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Profiles in the Financial Aid Profession: Gary Mann, Southern Polytechnic State University

September 1, 2010

 

Gary Mann, Director of Financial Aid & Scholarships at Southern Polytechnic State University, and Kristi Jones, Southern Regional Director for Nelnet Partner Solutions

Kristi Jones: How many people are on your team?

Gary Mann: Currently, eight; seven [staff members] and one open position that we are in the process of filling.

Kristi : How’s enrollment?

Gary: The student body is about 5500 and enrollment is growing. We are primarily an engineering school. There are lots of people coming back to school, so we’re seeing a little bit of an older population instead of the traditional population we used to have.

Kristi: Is engineering the biggest major?

Gary: We have all the different categories of engineering.  The architecture program is also growing.

Kristi: Prior to joining Southern Polytechnic State University, you and I were on the same team at Nelnet. At what other schools were you employed prior to joining Nelnet?

Gary: I was the Director of Financial Aid at DeKalb Technical College, a client administrator at Georgia Student Finance Commission, the Director of Financial Aid at Mercer University, and I was a financial aid counselor at Roanoke College, all prior to becoming a Vice President at Nelnet.

Jim Harris: [Happened to pop in while Kristi was talking with Gary.] Wow, so you really can’t keep a job.

Gary: Or an attention span. [Jim has personal experience with that issue as well.]

Kristi: What is the biggest challenge your office is currently facing? What is the big project you are all working on right now?

Gary: The biggest one would be the conversion to Direct Lending. It’s something that’s been mandated and is time consuming, but we’ll get it done.

Kristi: Is there any site that has been particularly helpful, or anything else that you’re doing to help with Direct Lending?

Gary: I think, so far, the most helpful resource  in the conversion process has been my other colleagues… not reinventing the wheel but getting the set ups needed–the computer specs needed–from other schools that have just recently done it, and my colleagues have risen to the challenge every single time.

Kristi: What about year-round Pell?

Gary: It’s kind of a non-issue for this first summer. If you write your policy in such a way that you just award the Pell, this first one is a non-issue. It is next summer that will be much more of an issue based on grade progression. I think many of us are just hoping that by that time our software providers will have figured that out.

Kristi: What are the trends you’re seeing with students? I think you already talked about this a little bit, that you’re seeing an older population coming in.

Gary: I’m seeing a very high level of debt. For the most part they get very good jobs, because it’s an engineering and architecture school, but it’s still a high level of debt. I’m seeing default rates rise consistently. They’re going up from year to year to year. I think that’s going to be a major problem with students who don’t consolidate, because right now you have one lender when we were FFELP, and now some of those FFELP lenders have left the business, so you may have had another FFELP lender just for maybe one term, and then you’re going to have a Direct Loan. So I think the promotion of consolidation, and getting people to do it, will be a huge challenge.

Kristi: What is your default rate? I would think you would have a pretty low one.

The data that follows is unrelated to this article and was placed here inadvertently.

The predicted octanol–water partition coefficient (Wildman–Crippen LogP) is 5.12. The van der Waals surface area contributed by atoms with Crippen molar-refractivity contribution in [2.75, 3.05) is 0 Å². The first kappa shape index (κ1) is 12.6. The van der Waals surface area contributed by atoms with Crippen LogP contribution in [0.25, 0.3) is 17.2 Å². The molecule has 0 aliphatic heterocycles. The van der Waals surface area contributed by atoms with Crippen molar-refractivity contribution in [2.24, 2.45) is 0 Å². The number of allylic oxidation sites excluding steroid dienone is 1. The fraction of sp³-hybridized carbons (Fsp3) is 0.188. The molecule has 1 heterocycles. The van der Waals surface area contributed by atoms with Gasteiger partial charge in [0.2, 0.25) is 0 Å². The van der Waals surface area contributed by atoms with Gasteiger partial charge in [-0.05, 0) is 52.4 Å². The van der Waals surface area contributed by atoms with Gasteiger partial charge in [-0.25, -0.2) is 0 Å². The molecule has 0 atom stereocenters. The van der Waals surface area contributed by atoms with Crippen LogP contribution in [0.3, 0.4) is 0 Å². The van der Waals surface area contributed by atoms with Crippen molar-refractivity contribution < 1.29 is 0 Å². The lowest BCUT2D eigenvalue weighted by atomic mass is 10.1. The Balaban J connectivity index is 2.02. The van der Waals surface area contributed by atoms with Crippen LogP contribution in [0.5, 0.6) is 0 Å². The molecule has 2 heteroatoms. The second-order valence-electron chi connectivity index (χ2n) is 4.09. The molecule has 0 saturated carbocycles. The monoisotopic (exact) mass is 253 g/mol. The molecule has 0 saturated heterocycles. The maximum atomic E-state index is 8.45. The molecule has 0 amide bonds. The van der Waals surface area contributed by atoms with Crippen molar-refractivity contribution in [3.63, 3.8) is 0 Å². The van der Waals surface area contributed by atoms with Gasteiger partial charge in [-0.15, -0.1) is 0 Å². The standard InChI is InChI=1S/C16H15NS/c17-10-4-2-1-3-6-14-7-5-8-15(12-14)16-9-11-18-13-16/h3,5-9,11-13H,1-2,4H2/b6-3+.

Gary: Two years ago it was 3%, then it was 5%, then 7%, and the projected 3-year calculation puts it at 8.5%; still very respectable, but that’s a big trend.

Kristi: So are you thinking about what you’re going to do to keep it low, like promoting consolidation?

Gary: Yeah, once we get Direct Lending up and running, I want to start semester financial literacy events on campus. We’re currently doing very little. In terms of exit counseling, it’s just electronic. I am requiring everyone to redo entrance counseling next year as a part of the conversion to Direct Lending. And we’re using Direct Lending online counseling, so they at least see something different from the past when we used Mapping Your Future. So they think it’s a requirement, when they sign a new Direct Lending prom note, they have to redo entrance counseling.

Kristi: What do you think you spend the majority of your day working on?

Gary:  Meetings with students, parents, and staff consume major portions of the day, and then just keeping track that all the processes are in place and moving forward.

Kristi: What do you like most about your job?

Gary: The constant change of doing something different on a regular basis, between seeing students, between going to meetings, between trying to get something in place, getting something in place that didn’t work.

Kristi: When you were growing up, did you dream about being a financial aid administrator?

Gary: Absolutely not. I got into this profession the standard way: I was a work-study student, and they hired me as part admissions, part financial aid. I’ve always made the joke that I must not have been very good in admissions, because they moved me to full-time financial aid.

Jim: Or maybe you were that good they promoted you.

Kristi: What’s you’re favorite movie?

Gary: Probably Arthur.  No matter how many times I watch it, it can always make me laugh.

Kristi:  What is your favorite book?

Gary: Probably The Monarch of Key West or Highlands-A-Go-Go. They’re both new novels from an author in the Atlanta area.

Kristi: Do you have any hidden talents?

Gary: Can’t think of any.

Kristi: Do you have any hobbies?

Gary: I enjoy training for races.  I ran the Peachtree Road Race, which is a 10k in the Atlanta area, on 4th of July.  This was my 20th anniversary of running it every single year in a row.

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